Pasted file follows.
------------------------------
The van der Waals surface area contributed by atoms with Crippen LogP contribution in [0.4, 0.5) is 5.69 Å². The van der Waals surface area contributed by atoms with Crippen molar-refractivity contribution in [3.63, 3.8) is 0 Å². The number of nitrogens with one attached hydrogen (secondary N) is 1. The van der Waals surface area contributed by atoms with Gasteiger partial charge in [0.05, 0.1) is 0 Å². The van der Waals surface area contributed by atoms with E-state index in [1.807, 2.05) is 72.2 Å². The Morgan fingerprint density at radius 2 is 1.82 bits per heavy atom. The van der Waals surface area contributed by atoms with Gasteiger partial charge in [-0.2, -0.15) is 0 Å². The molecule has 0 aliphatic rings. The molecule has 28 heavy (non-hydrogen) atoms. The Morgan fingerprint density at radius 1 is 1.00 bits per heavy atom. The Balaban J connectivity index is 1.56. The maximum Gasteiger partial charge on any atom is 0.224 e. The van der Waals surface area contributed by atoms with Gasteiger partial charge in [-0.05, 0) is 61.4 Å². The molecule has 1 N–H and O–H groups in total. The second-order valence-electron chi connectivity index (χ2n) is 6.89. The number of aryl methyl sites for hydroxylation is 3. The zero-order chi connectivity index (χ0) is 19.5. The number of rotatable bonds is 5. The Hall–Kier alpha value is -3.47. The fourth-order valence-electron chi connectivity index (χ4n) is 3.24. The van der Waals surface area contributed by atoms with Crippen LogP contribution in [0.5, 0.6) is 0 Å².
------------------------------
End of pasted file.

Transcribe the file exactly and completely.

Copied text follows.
The van der Waals surface area contributed by atoms with Crippen LogP contribution in [0.4, 0.5) is 5.69 Å². The van der Waals surface area contributed by atoms with Crippen molar-refractivity contribution in [3.63, 3.8) is 0 Å². The number of nitrogens with one attached hydrogen (secondary N) is 1. The van der Waals surface area contributed by atoms with Gasteiger partial charge in [0.05, 0.1) is 0 Å². The van der Waals surface area contributed by atoms with E-state index in [1.807, 2.05) is 72.2 Å². The Morgan fingerprint density at radius 2 is 1.82 bits per heavy atom. The van der Waals surface area contributed by atoms with Gasteiger partial charge in [-0.2, -0.15) is 0 Å². The molecule has 0 aliphatic rings. The molecule has 28 heavy (non-hydrogen) atoms. The Morgan fingerprint density at radius 1 is 1.00 bits per heavy atom. The Balaban J connectivity index is 1.56. The maximum Gasteiger partial charge on any atom is 0.224 e. The van der Waals surface area contributed by atoms with Gasteiger partial charge in [-0.05, 0) is 61.4 Å². The molecule has 1 N–H and O–H groups in total. The second-order valence-electron chi connectivity index (χ2n) is 6.89. The number of aryl methyl sites for hydroxylation is 3. The zero-order chi connectivity index (χ0) is 19.5. The number of rotatable bonds is 5. The Hall–Kier alpha value is -3.47. The fourth-order valence-electron chi connectivity index (χ4n) is 3.24. The van der Waals surface area contributed by atoms with Crippen LogP contribution in [0.5, 0.6) is 0 Å².